The tussle between Big Tech and a government Down Under is a preview of the battle to come globally.
The Australian Parliament started debate this week on legislation to force digital platforms to negotiate with media companies on payment for news. Under the proposed law, if the two sides fail to reach a deal, they would be brought to binding arbitration. The bill would also require technology companies to give notice to news companies of algorithm changes that will materially affect traffic and to give the publishers collective-bargaining power. The government would determine which tech platforms are subject to the law, but it would likely start with Google and Facebook , the dominant companies in online advertising. With bipartisan support, the legislation will likely pass soon.
The two American companies have pushed back hard. Google threatened last year to shut down its search engine in Australia. Facebook has said users in the country might not be allowed to share links to news articles if the bill is passed.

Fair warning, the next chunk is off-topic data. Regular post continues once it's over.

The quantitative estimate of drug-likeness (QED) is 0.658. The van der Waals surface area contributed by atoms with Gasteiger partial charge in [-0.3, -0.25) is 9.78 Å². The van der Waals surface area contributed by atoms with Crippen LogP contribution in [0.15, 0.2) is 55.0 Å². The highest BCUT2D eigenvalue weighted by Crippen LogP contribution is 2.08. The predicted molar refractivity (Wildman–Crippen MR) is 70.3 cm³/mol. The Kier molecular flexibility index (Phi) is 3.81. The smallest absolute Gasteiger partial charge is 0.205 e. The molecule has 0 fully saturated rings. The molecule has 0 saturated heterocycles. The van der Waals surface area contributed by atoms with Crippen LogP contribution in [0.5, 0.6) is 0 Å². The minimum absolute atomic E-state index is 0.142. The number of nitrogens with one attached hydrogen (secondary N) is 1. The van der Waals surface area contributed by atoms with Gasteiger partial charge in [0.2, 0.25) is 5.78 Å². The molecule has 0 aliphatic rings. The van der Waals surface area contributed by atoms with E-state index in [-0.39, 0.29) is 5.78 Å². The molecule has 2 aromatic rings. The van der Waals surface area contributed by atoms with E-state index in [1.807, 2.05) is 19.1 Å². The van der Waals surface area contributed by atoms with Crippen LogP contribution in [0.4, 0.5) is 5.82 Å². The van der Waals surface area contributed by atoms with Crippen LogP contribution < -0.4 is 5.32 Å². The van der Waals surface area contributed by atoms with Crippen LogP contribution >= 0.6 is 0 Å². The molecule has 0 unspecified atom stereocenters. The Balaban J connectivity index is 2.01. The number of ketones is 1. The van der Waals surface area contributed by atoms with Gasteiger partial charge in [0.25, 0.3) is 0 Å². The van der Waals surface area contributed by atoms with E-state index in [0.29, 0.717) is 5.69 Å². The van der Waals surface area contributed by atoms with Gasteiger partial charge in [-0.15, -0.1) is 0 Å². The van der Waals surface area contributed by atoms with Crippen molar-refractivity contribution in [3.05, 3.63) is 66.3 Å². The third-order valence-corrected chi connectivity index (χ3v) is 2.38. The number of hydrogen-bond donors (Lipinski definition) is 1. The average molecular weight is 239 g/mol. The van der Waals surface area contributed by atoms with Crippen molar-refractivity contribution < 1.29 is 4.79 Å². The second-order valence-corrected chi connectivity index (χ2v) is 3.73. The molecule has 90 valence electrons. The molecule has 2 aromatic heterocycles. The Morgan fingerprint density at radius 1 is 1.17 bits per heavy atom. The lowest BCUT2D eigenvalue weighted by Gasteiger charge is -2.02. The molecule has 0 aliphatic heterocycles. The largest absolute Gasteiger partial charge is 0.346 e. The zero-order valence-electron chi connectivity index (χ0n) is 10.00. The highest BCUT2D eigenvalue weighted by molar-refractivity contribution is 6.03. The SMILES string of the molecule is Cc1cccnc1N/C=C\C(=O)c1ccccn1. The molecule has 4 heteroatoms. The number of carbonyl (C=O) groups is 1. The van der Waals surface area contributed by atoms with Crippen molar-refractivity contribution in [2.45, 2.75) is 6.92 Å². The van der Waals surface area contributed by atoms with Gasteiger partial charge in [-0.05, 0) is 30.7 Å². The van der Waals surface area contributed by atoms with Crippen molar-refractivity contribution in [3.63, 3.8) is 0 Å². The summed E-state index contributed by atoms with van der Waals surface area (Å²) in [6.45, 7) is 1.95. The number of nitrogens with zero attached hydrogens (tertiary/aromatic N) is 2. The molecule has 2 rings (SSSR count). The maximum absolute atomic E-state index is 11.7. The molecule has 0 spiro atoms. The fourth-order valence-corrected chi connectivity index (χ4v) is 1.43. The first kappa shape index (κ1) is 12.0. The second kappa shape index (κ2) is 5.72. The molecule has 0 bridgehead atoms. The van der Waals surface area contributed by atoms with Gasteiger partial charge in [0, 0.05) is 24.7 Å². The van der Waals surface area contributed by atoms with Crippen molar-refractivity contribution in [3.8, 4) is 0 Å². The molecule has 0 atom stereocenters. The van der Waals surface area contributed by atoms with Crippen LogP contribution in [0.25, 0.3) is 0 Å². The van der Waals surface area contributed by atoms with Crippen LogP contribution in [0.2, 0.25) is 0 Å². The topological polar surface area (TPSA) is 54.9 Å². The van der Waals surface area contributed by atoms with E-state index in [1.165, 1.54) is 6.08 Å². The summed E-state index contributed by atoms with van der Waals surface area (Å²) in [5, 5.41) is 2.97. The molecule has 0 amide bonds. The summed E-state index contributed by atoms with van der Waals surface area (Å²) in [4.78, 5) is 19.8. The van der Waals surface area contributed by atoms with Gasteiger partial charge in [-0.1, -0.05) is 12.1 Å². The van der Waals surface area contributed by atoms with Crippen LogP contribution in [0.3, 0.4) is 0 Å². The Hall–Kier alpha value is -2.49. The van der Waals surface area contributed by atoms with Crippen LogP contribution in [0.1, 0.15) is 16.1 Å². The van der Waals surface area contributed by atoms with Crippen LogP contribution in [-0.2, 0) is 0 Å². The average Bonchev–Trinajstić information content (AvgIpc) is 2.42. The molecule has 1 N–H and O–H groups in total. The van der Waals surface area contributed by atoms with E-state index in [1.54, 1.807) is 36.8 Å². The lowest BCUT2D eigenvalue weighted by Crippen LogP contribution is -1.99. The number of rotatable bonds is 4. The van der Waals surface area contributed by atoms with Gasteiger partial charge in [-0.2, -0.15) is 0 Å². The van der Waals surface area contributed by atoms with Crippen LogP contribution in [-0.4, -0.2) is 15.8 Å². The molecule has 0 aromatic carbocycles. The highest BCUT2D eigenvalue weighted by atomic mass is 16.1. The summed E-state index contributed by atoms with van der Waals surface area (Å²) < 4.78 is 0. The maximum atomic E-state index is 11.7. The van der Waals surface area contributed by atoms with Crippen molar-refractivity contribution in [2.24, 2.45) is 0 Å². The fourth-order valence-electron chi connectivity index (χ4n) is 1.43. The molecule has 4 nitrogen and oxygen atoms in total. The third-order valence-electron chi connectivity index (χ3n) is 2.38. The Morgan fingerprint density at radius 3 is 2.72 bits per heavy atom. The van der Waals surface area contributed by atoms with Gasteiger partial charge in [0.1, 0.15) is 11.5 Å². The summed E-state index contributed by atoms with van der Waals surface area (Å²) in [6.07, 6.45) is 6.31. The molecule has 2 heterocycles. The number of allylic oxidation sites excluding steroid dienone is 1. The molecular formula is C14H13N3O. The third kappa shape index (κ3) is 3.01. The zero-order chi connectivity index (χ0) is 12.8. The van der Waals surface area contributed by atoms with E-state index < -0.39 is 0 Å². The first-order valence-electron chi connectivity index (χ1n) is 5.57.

But the looming legislation seems to be forcing the two tech giants to the negotiating table. Google reached agreements with two of the country’s largest broadcasters this week, including a deal equivalent to $23.3 million a year deal with Nine Entertainment, according to local media.
While Australia is a small market for the companies—its online advertising market was worth only $7 billion in 2019, according to Interactive Advertising Bureau—the new law could have big repercussions if other countries follow suit. The European Union overhauled its copyright laws in 2019, though the changes seem more limited in scope and power. How well the Australian approach works could end up shaping the regulatory direction there. European officials proposed two bills for regulating internet companies last month.